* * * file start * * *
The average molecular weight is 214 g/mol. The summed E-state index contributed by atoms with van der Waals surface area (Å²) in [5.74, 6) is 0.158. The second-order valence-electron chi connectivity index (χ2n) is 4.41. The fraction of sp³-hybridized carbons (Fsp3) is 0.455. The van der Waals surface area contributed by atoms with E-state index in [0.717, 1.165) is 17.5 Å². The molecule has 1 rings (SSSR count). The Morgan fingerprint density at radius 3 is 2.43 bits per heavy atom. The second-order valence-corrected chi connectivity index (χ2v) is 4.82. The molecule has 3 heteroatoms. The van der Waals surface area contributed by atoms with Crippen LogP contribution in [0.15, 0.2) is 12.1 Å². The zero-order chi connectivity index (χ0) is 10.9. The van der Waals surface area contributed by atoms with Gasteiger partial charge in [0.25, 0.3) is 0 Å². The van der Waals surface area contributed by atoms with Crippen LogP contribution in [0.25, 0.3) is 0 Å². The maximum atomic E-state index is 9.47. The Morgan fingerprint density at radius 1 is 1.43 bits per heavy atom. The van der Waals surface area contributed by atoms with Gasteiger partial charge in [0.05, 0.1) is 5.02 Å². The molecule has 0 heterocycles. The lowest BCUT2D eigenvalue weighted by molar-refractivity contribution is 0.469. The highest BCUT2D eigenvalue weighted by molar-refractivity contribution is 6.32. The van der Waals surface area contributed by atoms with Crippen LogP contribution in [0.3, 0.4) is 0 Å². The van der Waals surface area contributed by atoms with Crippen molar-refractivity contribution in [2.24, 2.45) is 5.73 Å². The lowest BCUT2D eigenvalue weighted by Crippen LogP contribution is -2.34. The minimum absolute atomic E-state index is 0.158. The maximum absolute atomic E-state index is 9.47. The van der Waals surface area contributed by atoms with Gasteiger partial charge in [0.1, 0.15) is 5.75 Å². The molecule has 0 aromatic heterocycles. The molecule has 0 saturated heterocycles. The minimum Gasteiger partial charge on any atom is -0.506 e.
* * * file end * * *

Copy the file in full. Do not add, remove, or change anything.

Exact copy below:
The average molecular weight is 214 g/mol. The summed E-state index contributed by atoms with van der Waals surface area (Å²) in [5.74, 6) is 0.158. The second-order valence-electron chi connectivity index (χ2n) is 4.41. The fraction of sp³-hybridized carbons (Fsp3) is 0.455. The van der Waals surface area contributed by atoms with E-state index in [0.717, 1.165) is 17.5 Å². The molecule has 1 rings (SSSR count). The Morgan fingerprint density at radius 3 is 2.43 bits per heavy atom. The second-order valence-corrected chi connectivity index (χ2v) is 4.82. The molecule has 3 heteroatoms. The van der Waals surface area contributed by atoms with Crippen LogP contribution in [0.15, 0.2) is 12.1 Å². The zero-order chi connectivity index (χ0) is 10.9. The van der Waals surface area contributed by atoms with Gasteiger partial charge in [0.25, 0.3) is 0 Å². The van der Waals surface area contributed by atoms with Crippen LogP contribution in [0.25, 0.3) is 0 Å². The maximum atomic E-state index is 9.47. The Morgan fingerprint density at radius 1 is 1.43 bits per heavy atom. The van der Waals surface area contributed by atoms with Gasteiger partial charge in [0.05, 0.1) is 5.02 Å². The molecule has 0 heterocycles. The lowest BCUT2D eigenvalue weighted by molar-refractivity contribution is 0.469. The highest BCUT2D eigenvalue weighted by molar-refractivity contribution is 6.32. The van der Waals surface area contributed by atoms with Crippen LogP contribution in [0.3, 0.4) is 0 Å². The van der Waals surface area contributed by atoms with Crippen molar-refractivity contribution in [2.24, 2.45) is 5.73 Å². The lowest BCUT2D eigenvalue weighted by Crippen LogP contribution is -2.34. The minimum absolute atomic E-state index is 0.158. The maximum absolute atomic E-state index is 9.47. The van der Waals surface area contributed by atoms with Gasteiger partial charge in [0.1, 0.15) is 5.75 Å². The molecule has 0 aromatic heterocycles. The molecule has 0 saturated heterocycles. The minimum Gasteiger partial charge on any atom is -0.506 e.